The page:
Cooking is, however we tart it up, among the most elemental acts of human labor and the most primal expression of human ingenuity. For reasons and by means I do not understand, our species came to confront a recalcitrant world that we needed to shape. The application of heat to animal flesh is a splendid way to start shaping it. I don’t hope to have to earn a living by cooking again, but I am grateful that I feel at home in a kitchen. Cooking well for yourself is not just a way to eat a little better and more cheaply. It’s a way to create a little society around your own work, whether it’s a leisurely dinner after the kids are in bed, making a pie with backyard rhubarb and your son’s help, executing an ambitious dish for first-time guests in your home, or easing the domestic burden on an aging grandmother.
As we soldiered through a wonderful but exhaustingly elaborate wedding day–a glorious, auburn-hilly Bay-Area Saturday–it occurred to me that a wedding, too, is a kind of labor. The priest actually helped me with this, announcing the sacrament as “the work we are about to begin.” There is all the obvious stuff, the preparation and activity, but beyond that, the joining of two families and the creation of a new family is a deliberate and laborious process. Love is easy, love is natural. Pouring, kneading, and stretching that love into the form of a committed daily life is hard. You might even call it ingenious. I wonder a little at the depressing anti-humanism of today’s evolutionary enthusiasts for polyamory, arguing as they do that nature can’t be improved with artifice.
The members of the groom’s party–including me–arrived early at the home of the bride’s family to bring gifts, ask for the bride’s hand, introduce the families to one another, and invoke the memory of departed ancestors, all in a way formalized and customary in Vietnamese culture. I had never seen anything like it. Then we ate roasted pig and shrimp rolls with peanut sauce.
After the tea ceremony, as the betrothal is called, it was time for the sacrament and the Mass. Promises were made, songs were sung, last-minute lectionary substitutions were smilingly endured, blessings were invoked. The Catholic bride gave the groom’s ring in the name of the Trinity, and the Jewish groom made the heavily Vietnamese church ring out with mozel tov! when he obliterated the wine glass. The priest had married the bride’s parents and baptized the family’s daughters. Perhaps in a sign of the esteem in which the family was held, four additional priests vested and participated in the Eucharistic celebration.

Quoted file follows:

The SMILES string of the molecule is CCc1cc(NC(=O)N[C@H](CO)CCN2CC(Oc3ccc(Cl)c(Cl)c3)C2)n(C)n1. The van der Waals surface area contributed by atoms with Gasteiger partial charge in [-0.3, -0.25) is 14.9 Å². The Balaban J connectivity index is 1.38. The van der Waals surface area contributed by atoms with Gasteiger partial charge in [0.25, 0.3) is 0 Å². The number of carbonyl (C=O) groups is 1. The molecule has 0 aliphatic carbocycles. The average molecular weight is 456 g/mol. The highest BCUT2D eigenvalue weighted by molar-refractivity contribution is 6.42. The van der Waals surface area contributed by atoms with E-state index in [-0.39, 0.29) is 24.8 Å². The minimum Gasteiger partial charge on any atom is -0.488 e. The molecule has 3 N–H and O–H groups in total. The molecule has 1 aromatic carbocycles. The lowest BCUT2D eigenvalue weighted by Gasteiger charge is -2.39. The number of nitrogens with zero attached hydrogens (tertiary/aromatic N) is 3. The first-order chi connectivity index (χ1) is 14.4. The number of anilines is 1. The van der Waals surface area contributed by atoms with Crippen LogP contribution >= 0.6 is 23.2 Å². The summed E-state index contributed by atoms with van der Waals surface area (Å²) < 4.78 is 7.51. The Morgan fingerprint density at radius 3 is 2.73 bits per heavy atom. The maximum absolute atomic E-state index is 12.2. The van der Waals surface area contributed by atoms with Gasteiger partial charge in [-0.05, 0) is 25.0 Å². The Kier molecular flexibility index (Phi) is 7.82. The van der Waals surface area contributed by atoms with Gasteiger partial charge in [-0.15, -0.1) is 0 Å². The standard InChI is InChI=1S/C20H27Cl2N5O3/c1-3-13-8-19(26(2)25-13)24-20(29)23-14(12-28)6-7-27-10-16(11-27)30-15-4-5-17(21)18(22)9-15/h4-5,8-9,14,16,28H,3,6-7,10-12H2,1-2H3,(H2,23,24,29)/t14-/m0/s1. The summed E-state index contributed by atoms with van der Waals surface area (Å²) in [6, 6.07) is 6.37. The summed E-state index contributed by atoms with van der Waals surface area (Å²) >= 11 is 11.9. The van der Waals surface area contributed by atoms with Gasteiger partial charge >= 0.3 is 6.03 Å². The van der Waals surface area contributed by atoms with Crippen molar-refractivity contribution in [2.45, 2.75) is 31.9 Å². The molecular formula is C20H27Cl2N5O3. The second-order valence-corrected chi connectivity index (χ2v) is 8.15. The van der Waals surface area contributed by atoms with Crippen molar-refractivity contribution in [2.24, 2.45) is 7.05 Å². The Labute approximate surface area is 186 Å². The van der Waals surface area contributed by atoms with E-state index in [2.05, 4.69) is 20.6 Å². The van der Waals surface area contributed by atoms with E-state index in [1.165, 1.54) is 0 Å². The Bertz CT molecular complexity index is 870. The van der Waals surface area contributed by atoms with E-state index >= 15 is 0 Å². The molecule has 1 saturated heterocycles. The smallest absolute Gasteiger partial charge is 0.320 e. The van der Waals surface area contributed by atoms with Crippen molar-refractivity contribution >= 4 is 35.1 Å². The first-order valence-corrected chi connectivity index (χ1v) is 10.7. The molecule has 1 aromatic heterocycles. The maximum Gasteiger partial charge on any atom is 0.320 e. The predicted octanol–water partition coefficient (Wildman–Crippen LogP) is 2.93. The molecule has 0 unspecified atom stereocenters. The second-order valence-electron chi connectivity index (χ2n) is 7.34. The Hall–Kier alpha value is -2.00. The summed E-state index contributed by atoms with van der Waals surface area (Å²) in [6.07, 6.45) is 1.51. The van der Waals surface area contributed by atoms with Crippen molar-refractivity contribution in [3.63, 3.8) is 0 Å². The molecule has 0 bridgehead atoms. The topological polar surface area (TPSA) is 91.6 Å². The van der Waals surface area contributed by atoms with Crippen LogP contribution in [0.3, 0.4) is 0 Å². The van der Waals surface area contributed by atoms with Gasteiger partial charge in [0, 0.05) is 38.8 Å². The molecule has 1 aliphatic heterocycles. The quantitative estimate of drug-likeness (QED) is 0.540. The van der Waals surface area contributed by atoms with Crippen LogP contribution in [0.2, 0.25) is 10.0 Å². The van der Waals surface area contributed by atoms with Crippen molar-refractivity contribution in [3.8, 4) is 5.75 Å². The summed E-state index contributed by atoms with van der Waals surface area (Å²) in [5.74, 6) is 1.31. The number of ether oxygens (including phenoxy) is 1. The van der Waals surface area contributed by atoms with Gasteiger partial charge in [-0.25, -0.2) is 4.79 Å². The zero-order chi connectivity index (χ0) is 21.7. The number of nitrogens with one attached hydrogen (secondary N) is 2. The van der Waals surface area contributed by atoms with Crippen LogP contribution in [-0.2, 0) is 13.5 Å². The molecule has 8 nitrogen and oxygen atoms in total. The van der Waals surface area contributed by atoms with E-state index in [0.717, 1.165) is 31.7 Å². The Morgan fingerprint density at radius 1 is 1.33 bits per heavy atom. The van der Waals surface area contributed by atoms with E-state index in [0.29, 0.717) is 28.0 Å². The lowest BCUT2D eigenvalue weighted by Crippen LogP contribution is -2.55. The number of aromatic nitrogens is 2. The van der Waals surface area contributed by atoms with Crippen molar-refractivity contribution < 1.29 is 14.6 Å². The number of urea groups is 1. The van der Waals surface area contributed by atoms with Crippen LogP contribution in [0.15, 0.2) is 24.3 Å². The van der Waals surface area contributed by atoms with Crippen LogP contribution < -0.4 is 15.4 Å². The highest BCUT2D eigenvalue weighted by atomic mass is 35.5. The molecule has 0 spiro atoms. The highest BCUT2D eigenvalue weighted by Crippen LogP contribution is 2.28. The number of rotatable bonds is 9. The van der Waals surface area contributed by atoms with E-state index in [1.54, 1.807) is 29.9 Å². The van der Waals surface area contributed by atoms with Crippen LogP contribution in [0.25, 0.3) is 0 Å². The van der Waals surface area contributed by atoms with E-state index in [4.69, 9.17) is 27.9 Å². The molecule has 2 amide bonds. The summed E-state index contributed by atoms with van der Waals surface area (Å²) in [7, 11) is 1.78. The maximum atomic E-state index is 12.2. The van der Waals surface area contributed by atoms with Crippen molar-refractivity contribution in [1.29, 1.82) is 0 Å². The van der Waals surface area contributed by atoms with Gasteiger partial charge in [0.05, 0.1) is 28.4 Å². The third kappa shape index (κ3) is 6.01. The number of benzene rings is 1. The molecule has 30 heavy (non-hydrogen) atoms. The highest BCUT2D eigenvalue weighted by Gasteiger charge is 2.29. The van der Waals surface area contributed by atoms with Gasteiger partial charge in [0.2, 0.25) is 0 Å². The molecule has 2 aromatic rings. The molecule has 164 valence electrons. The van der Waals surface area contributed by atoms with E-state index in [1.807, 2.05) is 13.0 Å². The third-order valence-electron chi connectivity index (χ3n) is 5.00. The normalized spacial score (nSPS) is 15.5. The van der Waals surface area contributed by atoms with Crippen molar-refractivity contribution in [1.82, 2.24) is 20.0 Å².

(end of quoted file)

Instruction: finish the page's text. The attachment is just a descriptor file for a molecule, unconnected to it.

Photographs and scene changes followed almost until the reception began in Oakland. The crowd, eventually totaling some 480, trickled in, stopping first for photos with the beleaguered but still buoyant couple. The band warmed up with “Blue Bossa.” “Hava Nagila” was downloaded to the groom’s iPhone just in case.
Then the food came. First a plate of antipasti-style squid, jellyfish, and crisp-roasted pieces of pork, then fish maw and crab soup, and more pork. There was lobster, honey-walnut prawns, fried rice, and finally creamy, savory, whole-steamed fish of some kind. I am no expert on Vietnamese cuisine, but should you ever find yourself hungry in Oakland, I can recommend the Restaurant Peony without reservation.
Better yet, you should arrange to get yourself invited to a Vietnamese wedding. I saw, as I never had before, that in a truly traditional wedding the bride and groom are highly honored but ultimately minor players in the community’s re-creation of itself. People who have no real experience of community might find this an unappealing prospect, but it’s really very moving. It is tempting to spend a wedding day indulging in the pretense that a bride and groom are the center of the universe, but where we all are a day and a year and ten years later, and what we are willing and able to do for them then, matters a good deal more.
At last the time for “Hava Nagila” arrived. This was strictly a groomsmen’s project, and we were not abundantly confident of success. Excessive preparations were taken. But at last the moment came and the massively goyische crowd joined hands into dancing circles with marvelous felicity. We all gathered into the center and then back out, dancing first one way and then another. The bride and groom were seated and lifted aloft on a stout surge of well-wishers. Up and down they went as the music sped up (“find me a chair with arms,” the bride pleaded with us. We failed). Then the father and stepmother of the groom took a turn, and the parents of the bride, and the groom’s stepfather. People loved “Hava Nagila” with hand-clapping, foot-kicking abandon. If we’d kept the song going, every man, woman and child in the place would have taken a spin in those chairs.
Eventually every party has to end, however, and the hands that hold a pair of newlyweds aloft, if present at all, become less visible. Food is love, my mother has long told me. Love is also food. We lift, fold, press, rotate, and repeat to work love’s leavening power subtly but fully into the whole of life. It’s the warm smell that wakes a tired household, the early bell that calls weary hands around pitchers of milk and laconic togetherness, the motion of blessing that may be received when speech is of no avail. It is that most astonishing and simple of human tasks, to turn the earth’s raw increase, the thrilling impulse in our blood, into the bread by which we live.